Authorizing Torture

A leaked Pentagon memo argued that presidential authority is above the law.


A 2003 draft Pentagon report argued that the United
States was not bound by domestic and international law
prohibiting the use of torture and claimed that the weight
of a presidential order acted as a shield against possible
criminal persecution. The document, first reported on by
the Wall Street Journal, further shatters the Bush
administration’s claim that that the White House never
approved the use of torture, making it clear that the abuses
at Abu Ghraib were not merely the doing of a”few bad
apples,” but a reflection of a larger U.S. policy which
deemed torture permissible.

As the report states:

“In
order to respect the president’s inherent constitutional
authority to manage a military campaign … (the prohibition
against torture) must be construed as inapplicable to
interrogations undertaken pursuant to his commander-in chief
authority…

Sometimes the greater good for society will
be accomplished by violating the literal language of the
criminal law…In particular, the necessity defense can
justify the intentional killing of one person … so long as
the harm avoided is greater.”

The draft is believed to have formed the basis for the
interrogation procedures approved the following month by
Defense Secretary Donald Rumsfeld, procedures that were used
at Guantanamo Bay, and likely exported to Iraq. According to
the report , “the infliction of pain or
suffering per se, whether it is physical or mental, is
insufficient to amount to torture.”

The Pentagon insists that the draft is not reflective of
the classified April report which laid out the
interrogation procedures approved by Defense Secretary
Donald Rumsfeld for use in Guantanamo Bay. Lawrence Di
Rita, the Pentagon’s chief spokesman told the New York Times that in contrast to
the leaked March draft: “The April document was about
interrogation techniques and procedures…It was not a legal
analysis.”

Attorney General John D. Ashcroft, meanwhile, faced
criticism at Capitol Hill yesterday over a 2002 Justice
Department memo, which is strikingly similar to the Pentagon
report. Ashcroft refused to release the memo, arguing that
it was privileged communication between the Justice
Department and the White House. At the same time,

Aschcroft insisted that there was nothing incriminating
to be found in the memo: “There is no presidential order
immunizing torture…I condemn torture. I don’t think it’s
productive, let alone justified.”

If there was no such authorization, it is difficult to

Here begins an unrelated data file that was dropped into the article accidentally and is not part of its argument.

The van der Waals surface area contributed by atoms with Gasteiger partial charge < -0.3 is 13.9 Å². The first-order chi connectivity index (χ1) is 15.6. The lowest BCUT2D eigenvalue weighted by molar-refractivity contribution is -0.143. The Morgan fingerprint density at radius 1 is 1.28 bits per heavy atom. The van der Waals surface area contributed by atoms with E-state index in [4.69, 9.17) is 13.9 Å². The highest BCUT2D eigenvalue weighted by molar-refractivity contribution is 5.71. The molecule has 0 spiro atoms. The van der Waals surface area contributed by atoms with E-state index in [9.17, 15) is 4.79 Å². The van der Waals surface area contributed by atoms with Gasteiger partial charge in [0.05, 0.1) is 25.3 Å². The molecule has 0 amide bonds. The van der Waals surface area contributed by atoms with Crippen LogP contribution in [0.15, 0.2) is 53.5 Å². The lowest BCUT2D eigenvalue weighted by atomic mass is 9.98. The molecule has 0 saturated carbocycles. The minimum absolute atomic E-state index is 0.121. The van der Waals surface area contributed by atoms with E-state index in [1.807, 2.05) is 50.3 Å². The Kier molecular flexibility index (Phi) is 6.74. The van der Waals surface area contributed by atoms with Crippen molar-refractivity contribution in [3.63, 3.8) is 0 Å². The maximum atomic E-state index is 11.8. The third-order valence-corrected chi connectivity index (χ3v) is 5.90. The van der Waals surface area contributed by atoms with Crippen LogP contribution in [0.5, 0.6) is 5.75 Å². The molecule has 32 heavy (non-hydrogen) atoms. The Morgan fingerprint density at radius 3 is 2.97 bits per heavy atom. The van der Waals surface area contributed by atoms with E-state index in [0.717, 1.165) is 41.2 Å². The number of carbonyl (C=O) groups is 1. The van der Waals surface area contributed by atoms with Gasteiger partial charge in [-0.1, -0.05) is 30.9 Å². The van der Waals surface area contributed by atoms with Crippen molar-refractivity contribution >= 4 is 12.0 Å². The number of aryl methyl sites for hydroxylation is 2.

see why the Pentagon and the Justice department took such
pains to argue that acts of torture carried out under the
presidential orders as part of Bush’s”war on terror” are
not subject to legal scrutiny either home or abroad, and
that congressional oversight does not apply.

Moreover, the 2002 memo, like the Pentagon draft
report, takes liberties with defining torture. In the memo,
Justice Department lawyers argued that for the physical pain
inflicted to amount to torture, it:

“…must be equivalent in intensity to the pain accompanying
serious physical injury, such as organ failure, impairment
of bodily function, or even death.

For purely mental pain or suffering to
amount to torture, it must result in significant
psychological harm of significant duration, e.g., lasting
for months or even years.”

The implications are clear: anything other than the most
blatant examples of torture, are permissible, even if such
actions violate the Geneva Convention. More than that, even
if soldiers engage in torture, no matter what the severity,
if such actions deemed necessary, in President Bush’s mind,
to fighting the”war on terror,” than they are justified.
The break with standard military practice cannot be
overestimated. As one military attorney, told the Washington Post:

“It’s really unprecedented. For almost 30
years we’ve taught the Geneva Convention one way…Once you
start telling people it’s okay to break the law, there’s no
telling where they might stop.”

President Bush continues to claim that the United States
is following the Geneva Convention — by letter in Iraq and
in spirit in Guantanamo Bay, where he does not deem it
applicable. Yet the Pentagon report leaked this week is just
the latest indication that the administration has looked for
every way to undermine and place itself above the Geneva
Convention. As executive director of Human Rights Watch Kenneth Roth put it:

“We now know that at the highest levels
of the Pentagon there was a shocking interest in using
torture and a misguided attempt to evade the criminal
consequences of doing so…If anyone still thinks the abuses
at Abu Ghraib were only dreamed up by a handful of privates
and sergeants, this memo should put that myth to rest.”